Jeffery Held, Professor Emeritus of Animal Science, South Dakota State University
(Previously published online with South Dakota State University Extension: December 19, 2018)
Proper newborn lamb care is a critical component of flock profitability. In the U.S. lamb mortality from all causes is approximately 20% with more than 80% of those losses occurring in the first two-weeks following lambing. Yet a solid lamb care management plan coupled with a few key tools in the lambing barn can sharply improve the number of lambs reared per-ewe. Generally, the top causes for newborn lamb losses are starvation, hypothermia (cold stress), respiratory disease, and scours followed by injury. Theoretically, these categories each stand alone, however the reality is often two-or-three of these occur simultaneously. Producers that develop a lambing time-management plan to incorporate appropriate lambing tools and gain key skills on newborn lamb care will benefit from less labor input and expense with a greater number of lambs weaned.
Originally Posted on Buckeye Yard and Garden onLine- November 17, 2020
Author: Amy Stone
While the leaves of viburnum (Viburnum spp.) shrubs have fallen, if the viburnum leaf beetle (Pyrrhalta viburni) was present earlier this year, the eggs laid on the shrubs newest growth will be evident. This non-native invasive species feeds as both a larvae and adult, skeletonizing the viburnum leaves. When population levels of the insect increases, defoliation of the shrub becomes more obvious. The insect will feed on naturally growing viburnums, as well as those planted in landscapes, in commercial plantings and at gardens and arboretums.
the Farm Science Review is virtual this year. To access the show follow this link https://fsr.osu.edu/ Farm Science Review staff and OSU Extension Educators have been working diligently to host the virtual farm science review. I encourage you to check out the page and see the amazing line up of live and pre-recorded talks.
2020 FSR Gwynne Conservation Area Presentation Schedule. We have a full line-up of talks covering tree ID, invasive species, soil health, grazing management, invasive species control, tree ID, pond management, recreational lease hunting, pollinators and other beneficial insects, bats, owls, snakes, paw-paws, ginseng, and more.
There will also be Ask the Expert Sessions with topics ranging from Backyard Poultry Health, Farm Stress, Weather, Farm Neighbor Laws and much more. Here is the complete line up for the three days.
Tuesday through Thursday of the review, there will be one live webinar every day, starting at 10:30 am. Each day will also feature a one-hour Q&A session with natural resources and Extension professionals at 1 pm.
See message below from the Tennessee Department of Ag. Some Knox County Cattlemen have received these phone calls as well!
NASHVILLE — The Tennessee Department of Agriculture (TDA) is warning livestock producers about a potential scam.
Several Tennessee cattle farmers have recently been contacted by a person or persons indicating they want to buy cattle. The supposed buyer reaches out via text, claiming that a cashier’s check will be sent as payment with money added for shipping, and that the seller should contact the buyer once the payment is received. If the seller indicates they won’t accept a cashier’s check, the conversation ends.
While a cashier’s check is a standard method of payment and typically safe to deposit, sellers should first contact the financial institution where the check is drawn to ensure its validity. There may be insufficient funds associated with the transaction, or the check itself may be counterfeit. To TDA’s knowledge, no Tennessee producers have fallen victim.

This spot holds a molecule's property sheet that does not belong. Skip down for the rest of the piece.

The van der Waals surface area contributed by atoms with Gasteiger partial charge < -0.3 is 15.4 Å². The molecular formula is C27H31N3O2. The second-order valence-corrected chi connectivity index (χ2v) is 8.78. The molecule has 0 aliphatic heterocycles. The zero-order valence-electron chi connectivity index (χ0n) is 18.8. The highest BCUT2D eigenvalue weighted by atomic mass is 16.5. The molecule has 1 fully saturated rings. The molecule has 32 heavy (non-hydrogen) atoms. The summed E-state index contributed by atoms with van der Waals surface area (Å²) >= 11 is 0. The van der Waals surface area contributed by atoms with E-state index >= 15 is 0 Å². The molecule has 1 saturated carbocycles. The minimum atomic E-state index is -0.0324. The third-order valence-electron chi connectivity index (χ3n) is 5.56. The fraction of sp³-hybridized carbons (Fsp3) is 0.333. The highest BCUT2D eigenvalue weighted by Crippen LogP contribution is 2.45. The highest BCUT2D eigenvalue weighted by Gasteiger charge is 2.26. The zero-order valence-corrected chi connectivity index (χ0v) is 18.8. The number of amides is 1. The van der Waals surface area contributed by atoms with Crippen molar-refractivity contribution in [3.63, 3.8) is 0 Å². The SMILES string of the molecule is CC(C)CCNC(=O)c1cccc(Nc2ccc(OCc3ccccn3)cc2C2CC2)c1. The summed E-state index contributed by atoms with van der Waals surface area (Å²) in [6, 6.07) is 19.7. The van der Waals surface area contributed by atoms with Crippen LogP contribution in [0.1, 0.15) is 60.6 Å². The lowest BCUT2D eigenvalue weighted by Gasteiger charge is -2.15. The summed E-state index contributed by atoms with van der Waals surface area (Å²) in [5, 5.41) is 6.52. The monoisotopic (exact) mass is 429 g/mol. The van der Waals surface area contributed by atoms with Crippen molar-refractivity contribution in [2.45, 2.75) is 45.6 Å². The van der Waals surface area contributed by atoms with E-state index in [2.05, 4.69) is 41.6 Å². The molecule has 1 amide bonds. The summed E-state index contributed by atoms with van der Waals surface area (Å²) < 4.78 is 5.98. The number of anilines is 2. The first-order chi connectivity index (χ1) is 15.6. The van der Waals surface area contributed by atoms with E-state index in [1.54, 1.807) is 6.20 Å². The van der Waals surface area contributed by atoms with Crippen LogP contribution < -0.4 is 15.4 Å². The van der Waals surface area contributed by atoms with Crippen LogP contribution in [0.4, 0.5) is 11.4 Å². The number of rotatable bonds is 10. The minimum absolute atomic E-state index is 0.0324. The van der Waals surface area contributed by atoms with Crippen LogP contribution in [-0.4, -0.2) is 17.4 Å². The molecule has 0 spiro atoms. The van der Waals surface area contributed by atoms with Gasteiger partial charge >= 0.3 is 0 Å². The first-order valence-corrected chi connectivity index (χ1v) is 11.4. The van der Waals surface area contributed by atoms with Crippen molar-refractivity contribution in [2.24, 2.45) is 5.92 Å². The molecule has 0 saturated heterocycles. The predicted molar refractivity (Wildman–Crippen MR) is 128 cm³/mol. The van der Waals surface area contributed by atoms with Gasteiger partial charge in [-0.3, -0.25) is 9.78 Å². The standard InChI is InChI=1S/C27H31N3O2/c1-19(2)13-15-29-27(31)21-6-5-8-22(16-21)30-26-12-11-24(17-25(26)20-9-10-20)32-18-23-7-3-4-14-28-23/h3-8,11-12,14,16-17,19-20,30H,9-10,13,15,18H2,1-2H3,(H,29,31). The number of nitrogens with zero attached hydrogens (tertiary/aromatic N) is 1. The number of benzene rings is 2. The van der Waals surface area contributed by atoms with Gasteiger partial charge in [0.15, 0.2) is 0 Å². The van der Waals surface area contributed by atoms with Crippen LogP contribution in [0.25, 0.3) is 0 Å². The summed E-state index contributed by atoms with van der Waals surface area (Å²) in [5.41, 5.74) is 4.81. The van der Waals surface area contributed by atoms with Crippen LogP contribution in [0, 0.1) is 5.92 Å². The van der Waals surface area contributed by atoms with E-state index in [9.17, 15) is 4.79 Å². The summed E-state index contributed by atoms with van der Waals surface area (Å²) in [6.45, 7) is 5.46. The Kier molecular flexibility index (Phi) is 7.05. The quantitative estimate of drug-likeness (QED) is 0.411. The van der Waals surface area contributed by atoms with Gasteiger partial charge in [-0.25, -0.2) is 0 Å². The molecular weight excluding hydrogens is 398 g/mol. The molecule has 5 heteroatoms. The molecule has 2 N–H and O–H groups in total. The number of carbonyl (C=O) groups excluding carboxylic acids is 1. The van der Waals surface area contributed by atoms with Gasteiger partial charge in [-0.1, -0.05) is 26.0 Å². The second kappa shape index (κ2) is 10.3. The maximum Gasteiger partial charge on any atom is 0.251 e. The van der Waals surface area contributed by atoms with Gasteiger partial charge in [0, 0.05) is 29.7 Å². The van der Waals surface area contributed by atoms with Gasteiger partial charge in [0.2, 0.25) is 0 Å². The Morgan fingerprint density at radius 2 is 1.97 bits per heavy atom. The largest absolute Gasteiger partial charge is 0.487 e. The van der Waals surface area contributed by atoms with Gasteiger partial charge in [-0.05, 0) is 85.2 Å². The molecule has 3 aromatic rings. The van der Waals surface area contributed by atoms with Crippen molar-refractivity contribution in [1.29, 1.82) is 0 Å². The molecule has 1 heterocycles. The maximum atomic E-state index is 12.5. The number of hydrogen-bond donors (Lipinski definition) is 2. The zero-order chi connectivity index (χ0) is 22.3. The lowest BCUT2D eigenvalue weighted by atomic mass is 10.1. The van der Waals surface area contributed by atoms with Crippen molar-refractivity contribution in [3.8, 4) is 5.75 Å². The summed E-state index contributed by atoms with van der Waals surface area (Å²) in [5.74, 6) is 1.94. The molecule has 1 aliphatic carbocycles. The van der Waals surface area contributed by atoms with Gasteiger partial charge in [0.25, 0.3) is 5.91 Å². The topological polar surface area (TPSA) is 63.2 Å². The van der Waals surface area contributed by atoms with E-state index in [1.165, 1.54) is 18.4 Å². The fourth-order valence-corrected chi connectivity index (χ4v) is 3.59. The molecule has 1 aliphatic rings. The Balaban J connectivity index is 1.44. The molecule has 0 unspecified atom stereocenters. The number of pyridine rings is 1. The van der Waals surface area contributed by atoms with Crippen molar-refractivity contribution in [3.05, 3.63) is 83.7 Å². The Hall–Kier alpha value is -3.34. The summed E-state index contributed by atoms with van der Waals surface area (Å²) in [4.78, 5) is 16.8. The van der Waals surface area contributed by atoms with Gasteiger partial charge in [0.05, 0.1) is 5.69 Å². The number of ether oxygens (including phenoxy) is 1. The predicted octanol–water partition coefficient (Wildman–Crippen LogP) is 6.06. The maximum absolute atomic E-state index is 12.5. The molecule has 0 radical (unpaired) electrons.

“Although at this time it appears that no crime has been committed, we want farmers to be cautious,” Agricultural Crime Unit Captain Greg Whitehead said. “This person appears to be targeting seedstock producers who advertised through reputable agriculture publications. Farmers have avoided being caught up in a possible scam because they’ve alerted each other, their local Extension office, and TDA.”
Good practices to prevent being scammed include researching the potential buyer online before agreeing to a transaction and resisting pressure to act immediately on a sale or purchase. Consumers should be wary of offers to pay over the purchase price, even if there seems to be a valid reason. This tactic is common in check cashing scams.
If you suspect a crime has been committed, please contact the Agricultural Crime Unit at 844-AG-CRIME (844-242-7463) or firstname.lastname@example.org.
The primary purpose of our haymaking equipment is to dry hay to the optimum moisture for storage, then package densely. This winter, our
shop has been a staging ground for improved hay drying.
The mower conditioner, both rakes and tedder have all been rotating through our shop to be sure they are ready to not only function properly
but to make sure hay dries as fast as possible. It is amazing how little adjustments in the shop can save a couple of much-needed hours of drying time. Your operator’s manual will have the proper adjustments for your machine. Just as we always start with the mower for winter repairs, let’s start there on best maintenance practices to improve hay drying.
Improved hay drying starts at the cutter bar. When the crop is cut ragged with lots of long plant material still attached, this material is often ripped loose by the rake and ends up creating wet spots in windrows. The primary winter service to prevent this is to make sure knives are sharp and not dragging on the cutter bar when spinning. This is also a good time to check all gear boxes and, on disc mower conditioners, that cutting modules are not worn to the point of becoming out of time. Changing cutting speed by slowing down can improve the machine’s ability to cut the entire crop and not leave long stems attached. Continue reading